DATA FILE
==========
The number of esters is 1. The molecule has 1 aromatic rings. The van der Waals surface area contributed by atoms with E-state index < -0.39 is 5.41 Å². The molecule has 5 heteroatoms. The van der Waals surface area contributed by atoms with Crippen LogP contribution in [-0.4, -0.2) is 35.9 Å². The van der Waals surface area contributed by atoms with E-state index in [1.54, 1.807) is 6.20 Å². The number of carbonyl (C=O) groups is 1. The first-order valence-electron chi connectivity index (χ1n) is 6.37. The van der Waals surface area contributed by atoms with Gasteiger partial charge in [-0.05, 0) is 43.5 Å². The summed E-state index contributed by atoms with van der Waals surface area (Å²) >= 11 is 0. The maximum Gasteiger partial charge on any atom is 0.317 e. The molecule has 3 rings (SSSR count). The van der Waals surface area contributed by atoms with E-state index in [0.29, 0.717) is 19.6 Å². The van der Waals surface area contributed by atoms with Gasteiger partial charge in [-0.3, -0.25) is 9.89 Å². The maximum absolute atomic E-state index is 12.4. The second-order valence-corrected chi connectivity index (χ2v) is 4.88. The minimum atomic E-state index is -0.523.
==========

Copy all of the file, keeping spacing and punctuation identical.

The number of esters is 1. The molecule has 1 aromatic rings. The van der Waals surface area contributed by atoms with E-state index < -0.39 is 5.41 Å². The molecule has 5 heteroatoms. The van der Waals surface area contributed by atoms with Crippen LogP contribution in [-0.4, -0.2) is 35.9 Å². The van der Waals surface area contributed by atoms with E-state index in [1.54, 1.807) is 6.20 Å². The number of carbonyl (C=O) groups is 1. The first-order valence-electron chi connectivity index (χ1n) is 6.37. The van der Waals surface area contributed by atoms with Gasteiger partial charge in [-0.05, 0) is 43.5 Å². The summed E-state index contributed by atoms with van der Waals surface area (Å²) >= 11 is 0. The maximum Gasteiger partial charge on any atom is 0.317 e. The molecule has 3 rings (SSSR count). The van der Waals surface area contributed by atoms with E-state index in [0.29, 0.717) is 19.6 Å². The van der Waals surface area contributed by atoms with Gasteiger partial charge in [-0.3, -0.25) is 9.89 Å². The maximum absolute atomic E-state index is 12.4. The second-order valence-corrected chi connectivity index (χ2v) is 4.88. The minimum atomic E-state index is -0.523.